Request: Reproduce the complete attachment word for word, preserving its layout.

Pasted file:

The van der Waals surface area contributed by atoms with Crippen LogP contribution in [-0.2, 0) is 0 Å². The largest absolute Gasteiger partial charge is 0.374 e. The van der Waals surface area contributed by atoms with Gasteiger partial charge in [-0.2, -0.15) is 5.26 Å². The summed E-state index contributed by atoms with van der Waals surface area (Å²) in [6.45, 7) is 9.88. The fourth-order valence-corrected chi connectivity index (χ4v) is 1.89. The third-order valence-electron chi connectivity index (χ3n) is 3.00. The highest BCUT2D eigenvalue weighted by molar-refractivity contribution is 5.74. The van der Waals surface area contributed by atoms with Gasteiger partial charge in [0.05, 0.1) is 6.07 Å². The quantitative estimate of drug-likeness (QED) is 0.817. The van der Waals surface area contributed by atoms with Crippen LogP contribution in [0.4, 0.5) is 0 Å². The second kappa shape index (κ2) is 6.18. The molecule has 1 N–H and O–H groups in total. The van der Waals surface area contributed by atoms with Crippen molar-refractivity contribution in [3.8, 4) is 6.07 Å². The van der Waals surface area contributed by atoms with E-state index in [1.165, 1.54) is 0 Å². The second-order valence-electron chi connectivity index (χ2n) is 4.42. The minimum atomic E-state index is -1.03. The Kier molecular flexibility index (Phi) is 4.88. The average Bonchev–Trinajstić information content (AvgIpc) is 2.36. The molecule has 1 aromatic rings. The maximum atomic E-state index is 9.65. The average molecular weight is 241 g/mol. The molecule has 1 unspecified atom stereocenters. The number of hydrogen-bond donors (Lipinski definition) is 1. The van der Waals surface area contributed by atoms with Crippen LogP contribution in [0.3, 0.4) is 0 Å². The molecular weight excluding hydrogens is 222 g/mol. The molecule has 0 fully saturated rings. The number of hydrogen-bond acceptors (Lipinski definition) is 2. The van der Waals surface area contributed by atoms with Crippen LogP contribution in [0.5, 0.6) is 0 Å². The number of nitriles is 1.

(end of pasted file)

The van der Waals surface area contributed by atoms with Crippen LogP contribution in [-0.2, 0) is 0 Å². The largest absolute Gasteiger partial charge is 0.374 e. The van der Waals surface area contributed by atoms with Gasteiger partial charge in [-0.2, -0.15) is 5.26 Å². The summed E-state index contributed by atoms with van der Waals surface area (Å²) in [6.45, 7) is 9.88. The fourth-order valence-corrected chi connectivity index (χ4v) is 1.89. The third-order valence-electron chi connectivity index (χ3n) is 3.00. The highest BCUT2D eigenvalue weighted by molar-refractivity contribution is 5.74. The van der Waals surface area contributed by atoms with Gasteiger partial charge in [0.05, 0.1) is 6.07 Å². The quantitative estimate of drug-likeness (QED) is 0.817. The van der Waals surface area contributed by atoms with Crippen LogP contribution in [0.4, 0.5) is 0 Å². The second kappa shape index (κ2) is 6.18. The molecule has 1 N–H and O–H groups in total. The van der Waals surface area contributed by atoms with Crippen molar-refractivity contribution in [3.8, 4) is 6.07 Å². The van der Waals surface area contributed by atoms with E-state index in [1.165, 1.54) is 0 Å². The second-order valence-electron chi connectivity index (χ2n) is 4.42. The minimum atomic E-state index is -1.03. The Kier molecular flexibility index (Phi) is 4.88. The average Bonchev–Trinajstić information content (AvgIpc) is 2.36. The molecule has 1 aromatic rings. The maximum atomic E-state index is 9.65. The average molecular weight is 241 g/mol. The molecule has 1 unspecified atom stereocenters. The number of hydrogen-bond donors (Lipinski definition) is 1. The van der Waals surface area contributed by atoms with Crippen LogP contribution in [0.3, 0.4) is 0 Å². The molecular weight excluding hydrogens is 222 g/mol. The molecule has 0 fully saturated rings. The number of hydrogen-bond acceptors (Lipinski definition) is 2. The van der Waals surface area contributed by atoms with Crippen LogP contribution in [0.5, 0.6) is 0 Å². The number of nitriles is 1.